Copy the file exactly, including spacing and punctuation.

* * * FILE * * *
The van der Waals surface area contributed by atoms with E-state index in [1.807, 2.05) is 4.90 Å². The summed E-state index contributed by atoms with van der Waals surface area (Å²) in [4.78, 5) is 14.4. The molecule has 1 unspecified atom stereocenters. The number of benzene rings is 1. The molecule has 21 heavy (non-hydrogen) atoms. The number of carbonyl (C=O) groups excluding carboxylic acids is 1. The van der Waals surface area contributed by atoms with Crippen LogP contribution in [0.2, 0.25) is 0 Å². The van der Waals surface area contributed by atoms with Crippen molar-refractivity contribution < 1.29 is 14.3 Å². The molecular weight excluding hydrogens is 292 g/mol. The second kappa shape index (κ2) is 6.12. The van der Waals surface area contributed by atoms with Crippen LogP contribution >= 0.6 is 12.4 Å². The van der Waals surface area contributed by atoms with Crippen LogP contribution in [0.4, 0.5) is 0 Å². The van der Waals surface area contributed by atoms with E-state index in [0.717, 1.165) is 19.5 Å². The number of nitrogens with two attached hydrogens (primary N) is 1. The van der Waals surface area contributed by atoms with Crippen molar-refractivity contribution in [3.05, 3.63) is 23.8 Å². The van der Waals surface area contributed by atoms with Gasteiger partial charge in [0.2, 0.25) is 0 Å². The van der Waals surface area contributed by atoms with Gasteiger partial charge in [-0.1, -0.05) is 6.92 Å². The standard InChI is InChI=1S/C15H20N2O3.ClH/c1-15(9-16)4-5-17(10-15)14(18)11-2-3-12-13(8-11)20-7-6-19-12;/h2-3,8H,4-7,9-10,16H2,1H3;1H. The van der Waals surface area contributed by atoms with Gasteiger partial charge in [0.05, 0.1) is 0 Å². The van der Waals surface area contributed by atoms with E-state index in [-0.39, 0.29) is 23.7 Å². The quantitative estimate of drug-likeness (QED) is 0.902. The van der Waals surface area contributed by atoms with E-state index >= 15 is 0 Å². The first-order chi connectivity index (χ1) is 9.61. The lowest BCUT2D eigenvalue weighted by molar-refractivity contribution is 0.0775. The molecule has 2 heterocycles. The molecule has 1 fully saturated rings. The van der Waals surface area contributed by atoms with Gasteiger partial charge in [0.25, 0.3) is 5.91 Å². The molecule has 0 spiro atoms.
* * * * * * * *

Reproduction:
The van der Waals surface area contributed by atoms with E-state index in [1.807, 2.05) is 4.90 Å². The summed E-state index contributed by atoms with van der Waals surface area (Å²) in [4.78, 5) is 14.4. The molecule has 1 unspecified atom stereocenters. The number of benzene rings is 1. The molecule has 21 heavy (non-hydrogen) atoms. The number of carbonyl (C=O) groups excluding carboxylic acids is 1. The van der Waals surface area contributed by atoms with Crippen LogP contribution in [0.2, 0.25) is 0 Å². The van der Waals surface area contributed by atoms with Crippen molar-refractivity contribution < 1.29 is 14.3 Å². The molecular weight excluding hydrogens is 292 g/mol. The second kappa shape index (κ2) is 6.12. The van der Waals surface area contributed by atoms with Crippen LogP contribution >= 0.6 is 12.4 Å². The van der Waals surface area contributed by atoms with Crippen LogP contribution in [0.4, 0.5) is 0 Å². The van der Waals surface area contributed by atoms with E-state index in [0.717, 1.165) is 19.5 Å². The number of nitrogens with two attached hydrogens (primary N) is 1. The van der Waals surface area contributed by atoms with Crippen molar-refractivity contribution in [3.05, 3.63) is 23.8 Å². The van der Waals surface area contributed by atoms with Gasteiger partial charge in [0.2, 0.25) is 0 Å². The van der Waals surface area contributed by atoms with Gasteiger partial charge in [-0.1, -0.05) is 6.92 Å². The standard InChI is InChI=1S/C15H20N2O3.ClH/c1-15(9-16)4-5-17(10-15)14(18)11-2-3-12-13(8-11)20-7-6-19-12;/h2-3,8H,4-7,9-10,16H2,1H3;1H. The van der Waals surface area contributed by atoms with Gasteiger partial charge in [0.05, 0.1) is 0 Å². The van der Waals surface area contributed by atoms with E-state index in [-0.39, 0.29) is 23.7 Å². The quantitative estimate of drug-likeness (QED) is 0.902. The van der Waals surface area contributed by atoms with E-state index >= 15 is 0 Å². The first-order chi connectivity index (χ1) is 9.61. The lowest BCUT2D eigenvalue weighted by molar-refractivity contribution is 0.0775. The molecule has 2 heterocycles. The molecule has 1 fully saturated rings. The van der Waals surface area contributed by atoms with Gasteiger partial charge in [0.25, 0.3) is 5.91 Å². The molecule has 0 spiro atoms.